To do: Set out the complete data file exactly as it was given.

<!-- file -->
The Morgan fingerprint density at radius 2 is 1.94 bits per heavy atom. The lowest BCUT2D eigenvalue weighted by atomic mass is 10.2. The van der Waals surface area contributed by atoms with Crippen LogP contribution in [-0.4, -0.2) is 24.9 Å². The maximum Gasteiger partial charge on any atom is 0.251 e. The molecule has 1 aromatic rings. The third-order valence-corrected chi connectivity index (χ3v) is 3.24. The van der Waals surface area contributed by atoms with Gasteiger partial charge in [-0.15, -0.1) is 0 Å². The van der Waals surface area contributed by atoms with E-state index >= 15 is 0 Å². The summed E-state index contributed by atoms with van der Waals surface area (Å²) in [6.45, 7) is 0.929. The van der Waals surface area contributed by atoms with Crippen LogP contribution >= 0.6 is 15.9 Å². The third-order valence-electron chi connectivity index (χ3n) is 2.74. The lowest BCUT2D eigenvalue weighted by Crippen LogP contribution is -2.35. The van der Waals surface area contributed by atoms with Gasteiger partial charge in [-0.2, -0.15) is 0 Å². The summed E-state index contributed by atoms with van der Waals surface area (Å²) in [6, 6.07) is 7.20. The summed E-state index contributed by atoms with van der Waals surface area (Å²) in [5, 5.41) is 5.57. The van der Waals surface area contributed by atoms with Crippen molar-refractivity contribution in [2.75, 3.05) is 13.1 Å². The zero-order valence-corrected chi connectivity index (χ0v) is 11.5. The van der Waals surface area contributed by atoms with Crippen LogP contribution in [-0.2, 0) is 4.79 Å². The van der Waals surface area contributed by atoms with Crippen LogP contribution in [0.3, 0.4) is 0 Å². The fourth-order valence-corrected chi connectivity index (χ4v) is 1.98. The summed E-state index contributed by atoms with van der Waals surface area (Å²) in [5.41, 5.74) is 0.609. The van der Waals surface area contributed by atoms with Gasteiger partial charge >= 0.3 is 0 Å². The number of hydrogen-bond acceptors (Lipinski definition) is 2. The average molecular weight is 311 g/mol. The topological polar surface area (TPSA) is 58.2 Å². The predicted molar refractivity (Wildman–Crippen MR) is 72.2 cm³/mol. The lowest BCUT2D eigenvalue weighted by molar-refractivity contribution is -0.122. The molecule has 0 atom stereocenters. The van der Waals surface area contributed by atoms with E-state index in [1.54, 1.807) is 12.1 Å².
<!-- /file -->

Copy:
The Morgan fingerprint density at radius 2 is 1.94 bits per heavy atom. The lowest BCUT2D eigenvalue weighted by atomic mass is 10.2. The van der Waals surface area contributed by atoms with Crippen LogP contribution in [-0.4, -0.2) is 24.9 Å². The maximum Gasteiger partial charge on any atom is 0.251 e. The molecule has 1 aromatic rings. The third-order valence-corrected chi connectivity index (χ3v) is 3.24. The van der Waals surface area contributed by atoms with Gasteiger partial charge in [-0.15, -0.1) is 0 Å². The van der Waals surface area contributed by atoms with E-state index >= 15 is 0 Å². The summed E-state index contributed by atoms with van der Waals surface area (Å²) in [6.45, 7) is 0.929. The van der Waals surface area contributed by atoms with Crippen LogP contribution >= 0.6 is 15.9 Å². The third-order valence-electron chi connectivity index (χ3n) is 2.74. The lowest BCUT2D eigenvalue weighted by Crippen LogP contribution is -2.35. The van der Waals surface area contributed by atoms with Gasteiger partial charge in [-0.2, -0.15) is 0 Å². The summed E-state index contributed by atoms with van der Waals surface area (Å²) in [6, 6.07) is 7.20. The summed E-state index contributed by atoms with van der Waals surface area (Å²) in [5, 5.41) is 5.57. The van der Waals surface area contributed by atoms with Crippen molar-refractivity contribution in [2.75, 3.05) is 13.1 Å². The zero-order valence-corrected chi connectivity index (χ0v) is 11.5. The van der Waals surface area contributed by atoms with Crippen LogP contribution in [-0.2, 0) is 4.79 Å². The van der Waals surface area contributed by atoms with Crippen LogP contribution in [0.3, 0.4) is 0 Å². The fourth-order valence-corrected chi connectivity index (χ4v) is 1.98. The summed E-state index contributed by atoms with van der Waals surface area (Å²) in [5.41, 5.74) is 0.609. The van der Waals surface area contributed by atoms with Gasteiger partial charge >= 0.3 is 0 Å². The number of hydrogen-bond acceptors (Lipinski definition) is 2. The average molecular weight is 311 g/mol. The topological polar surface area (TPSA) is 58.2 Å². The predicted molar refractivity (Wildman–Crippen MR) is 72.2 cm³/mol. The lowest BCUT2D eigenvalue weighted by molar-refractivity contribution is -0.122. The molecule has 0 atom stereocenters. The van der Waals surface area contributed by atoms with E-state index in [1.54, 1.807) is 12.1 Å².